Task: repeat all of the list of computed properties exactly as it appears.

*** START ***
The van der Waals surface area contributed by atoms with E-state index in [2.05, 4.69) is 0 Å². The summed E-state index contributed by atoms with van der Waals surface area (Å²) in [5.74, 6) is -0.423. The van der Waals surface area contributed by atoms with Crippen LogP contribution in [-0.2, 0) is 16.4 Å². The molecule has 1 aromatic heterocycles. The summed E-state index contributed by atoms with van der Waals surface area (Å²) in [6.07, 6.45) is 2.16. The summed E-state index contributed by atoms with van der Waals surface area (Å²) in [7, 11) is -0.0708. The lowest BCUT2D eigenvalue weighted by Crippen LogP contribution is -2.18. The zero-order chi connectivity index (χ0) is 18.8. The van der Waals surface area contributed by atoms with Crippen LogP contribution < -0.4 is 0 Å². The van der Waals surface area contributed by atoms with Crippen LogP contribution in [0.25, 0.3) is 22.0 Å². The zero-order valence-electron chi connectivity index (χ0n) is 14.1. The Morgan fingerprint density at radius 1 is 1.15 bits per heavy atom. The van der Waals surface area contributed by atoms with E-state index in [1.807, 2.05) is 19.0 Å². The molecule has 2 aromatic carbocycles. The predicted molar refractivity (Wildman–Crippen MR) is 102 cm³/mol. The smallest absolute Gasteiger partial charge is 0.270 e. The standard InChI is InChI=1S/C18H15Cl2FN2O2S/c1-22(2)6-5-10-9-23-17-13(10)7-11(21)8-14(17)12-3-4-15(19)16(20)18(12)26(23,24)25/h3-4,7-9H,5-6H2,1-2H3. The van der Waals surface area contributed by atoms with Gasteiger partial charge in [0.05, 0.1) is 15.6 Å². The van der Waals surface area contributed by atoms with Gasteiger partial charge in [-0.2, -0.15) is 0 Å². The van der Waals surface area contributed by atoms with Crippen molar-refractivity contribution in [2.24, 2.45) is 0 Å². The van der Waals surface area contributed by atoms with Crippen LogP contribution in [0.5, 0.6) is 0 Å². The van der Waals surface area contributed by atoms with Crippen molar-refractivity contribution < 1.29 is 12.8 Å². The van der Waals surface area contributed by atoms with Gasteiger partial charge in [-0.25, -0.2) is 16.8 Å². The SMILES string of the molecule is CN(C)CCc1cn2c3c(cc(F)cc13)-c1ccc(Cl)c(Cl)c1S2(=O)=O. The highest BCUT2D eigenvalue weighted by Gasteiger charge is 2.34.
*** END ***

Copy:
The van der Waals surface area contributed by atoms with E-state index in [2.05, 4.69) is 0 Å². The summed E-state index contributed by atoms with van der Waals surface area (Å²) in [5.74, 6) is -0.423. The van der Waals surface area contributed by atoms with Crippen LogP contribution in [-0.2, 0) is 16.4 Å². The molecule has 1 aromatic heterocycles. The summed E-state index contributed by atoms with van der Waals surface area (Å²) in [6.07, 6.45) is 2.16. The summed E-state index contributed by atoms with van der Waals surface area (Å²) in [7, 11) is -0.0708. The lowest BCUT2D eigenvalue weighted by Crippen LogP contribution is -2.18. The zero-order chi connectivity index (χ0) is 18.8. The van der Waals surface area contributed by atoms with Crippen LogP contribution < -0.4 is 0 Å². The van der Waals surface area contributed by atoms with Crippen LogP contribution in [0.25, 0.3) is 22.0 Å². The zero-order valence-electron chi connectivity index (χ0n) is 14.1. The Morgan fingerprint density at radius 1 is 1.15 bits per heavy atom. The van der Waals surface area contributed by atoms with E-state index in [1.807, 2.05) is 19.0 Å². The molecule has 2 aromatic carbocycles. The predicted molar refractivity (Wildman–Crippen MR) is 102 cm³/mol. The smallest absolute Gasteiger partial charge is 0.270 e. The standard InChI is InChI=1S/C18H15Cl2FN2O2S/c1-22(2)6-5-10-9-23-17-13(10)7-11(21)8-14(17)12-3-4-15(19)16(20)18(12)26(23,24)25/h3-4,7-9H,5-6H2,1-2H3. The van der Waals surface area contributed by atoms with Gasteiger partial charge in [0.05, 0.1) is 15.6 Å². The van der Waals surface area contributed by atoms with Gasteiger partial charge in [-0.2, -0.15) is 0 Å². The van der Waals surface area contributed by atoms with Crippen molar-refractivity contribution in [2.24, 2.45) is 0 Å². The van der Waals surface area contributed by atoms with Crippen LogP contribution in [0.5, 0.6) is 0 Å². The van der Waals surface area contributed by atoms with Crippen molar-refractivity contribution < 1.29 is 12.8 Å². The van der Waals surface area contributed by atoms with Gasteiger partial charge in [-0.25, -0.2) is 16.8 Å². The SMILES string of the molecule is CN(C)CCc1cn2c3c(cc(F)cc13)-c1ccc(Cl)c(Cl)c1S2(=O)=O. The highest BCUT2D eigenvalue weighted by Gasteiger charge is 2.34.